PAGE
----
[0046] The present invention stores its BCP information in a standard LDAP directory. This makes all user-profile information accessible to authorized employees in a standard, secure, and reliable fashion. More importantly, it means that the present invention can directly enforce network device configuration and the set up of user accounts and group associations for many applications, simply by managing the user profiles in its LDAP directory. The present invention will run over any standard LDAP directory. Exemplary LDAP directories that can be utilized by the present invention include Novell's NDS (eDirectory) version 8.x available from Novell, Inc. of Provo, Utah, iPlanet's Directory Server version 4.3 from iPlanet eCommerce Solutions of Palo Alto, Calif., Microsoft's Active Directory available from the Microsoft Corporation of Redmond, Wash., and IBM's Secureway Directory 3.1 available from the IBM Corporation of Armonk, N.Y.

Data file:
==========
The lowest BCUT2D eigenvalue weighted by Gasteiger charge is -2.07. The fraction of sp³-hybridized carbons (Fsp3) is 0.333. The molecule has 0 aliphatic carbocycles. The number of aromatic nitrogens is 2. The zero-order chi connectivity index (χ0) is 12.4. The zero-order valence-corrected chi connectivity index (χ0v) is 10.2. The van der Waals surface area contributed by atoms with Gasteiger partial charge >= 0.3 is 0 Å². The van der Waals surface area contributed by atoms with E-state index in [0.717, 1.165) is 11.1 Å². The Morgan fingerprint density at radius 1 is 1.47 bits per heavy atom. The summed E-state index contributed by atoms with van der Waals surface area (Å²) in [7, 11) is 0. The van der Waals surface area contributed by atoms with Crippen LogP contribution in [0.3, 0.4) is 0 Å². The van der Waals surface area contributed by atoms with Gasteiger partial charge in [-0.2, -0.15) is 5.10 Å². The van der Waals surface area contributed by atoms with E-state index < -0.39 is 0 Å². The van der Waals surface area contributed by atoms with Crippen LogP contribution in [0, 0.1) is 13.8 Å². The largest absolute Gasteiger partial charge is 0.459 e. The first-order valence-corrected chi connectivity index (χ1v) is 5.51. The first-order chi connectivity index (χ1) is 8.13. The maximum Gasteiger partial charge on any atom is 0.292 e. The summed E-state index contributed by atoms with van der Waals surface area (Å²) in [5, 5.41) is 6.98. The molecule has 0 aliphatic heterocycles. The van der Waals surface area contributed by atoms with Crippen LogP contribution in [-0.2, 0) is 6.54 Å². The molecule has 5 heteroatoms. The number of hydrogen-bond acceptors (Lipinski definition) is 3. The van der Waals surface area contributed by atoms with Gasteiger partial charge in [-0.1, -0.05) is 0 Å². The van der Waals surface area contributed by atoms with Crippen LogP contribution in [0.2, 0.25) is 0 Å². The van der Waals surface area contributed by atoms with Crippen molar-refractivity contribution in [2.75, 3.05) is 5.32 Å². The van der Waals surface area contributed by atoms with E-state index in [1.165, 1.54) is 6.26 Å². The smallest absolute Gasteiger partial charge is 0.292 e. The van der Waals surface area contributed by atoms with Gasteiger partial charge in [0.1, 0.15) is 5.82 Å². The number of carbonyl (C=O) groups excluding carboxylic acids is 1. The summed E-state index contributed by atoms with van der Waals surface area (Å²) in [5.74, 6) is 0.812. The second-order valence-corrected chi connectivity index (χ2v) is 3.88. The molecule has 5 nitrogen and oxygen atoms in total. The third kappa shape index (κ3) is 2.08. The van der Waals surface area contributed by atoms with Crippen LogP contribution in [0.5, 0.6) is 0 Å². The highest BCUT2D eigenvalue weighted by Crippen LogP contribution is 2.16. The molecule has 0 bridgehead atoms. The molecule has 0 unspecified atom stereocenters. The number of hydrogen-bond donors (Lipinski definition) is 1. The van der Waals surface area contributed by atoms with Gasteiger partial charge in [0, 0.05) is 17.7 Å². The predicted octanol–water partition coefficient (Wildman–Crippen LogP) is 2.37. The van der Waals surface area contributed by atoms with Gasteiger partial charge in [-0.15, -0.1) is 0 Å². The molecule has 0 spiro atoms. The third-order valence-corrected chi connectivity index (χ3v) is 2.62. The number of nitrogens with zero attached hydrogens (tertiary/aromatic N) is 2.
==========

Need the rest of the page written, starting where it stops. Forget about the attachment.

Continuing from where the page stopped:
[0047] Business Applications 108 are business systems that are already available to an organization. A robust Application Program Interface (“API”) allows integration of business systems within the Business Applications 108 with the software platform 102. Exemplary business systems include, but are not limited to the following:

[0048] Human Resource applications—employee change information is entered via the Human Resource application. Changes to this application will trigger the present invention to process a business change.

[0049] Billing systems—the present invention logs each IT activity and resource use. This information can be passed to a billing system to process internal chargebacks for use of resources and services.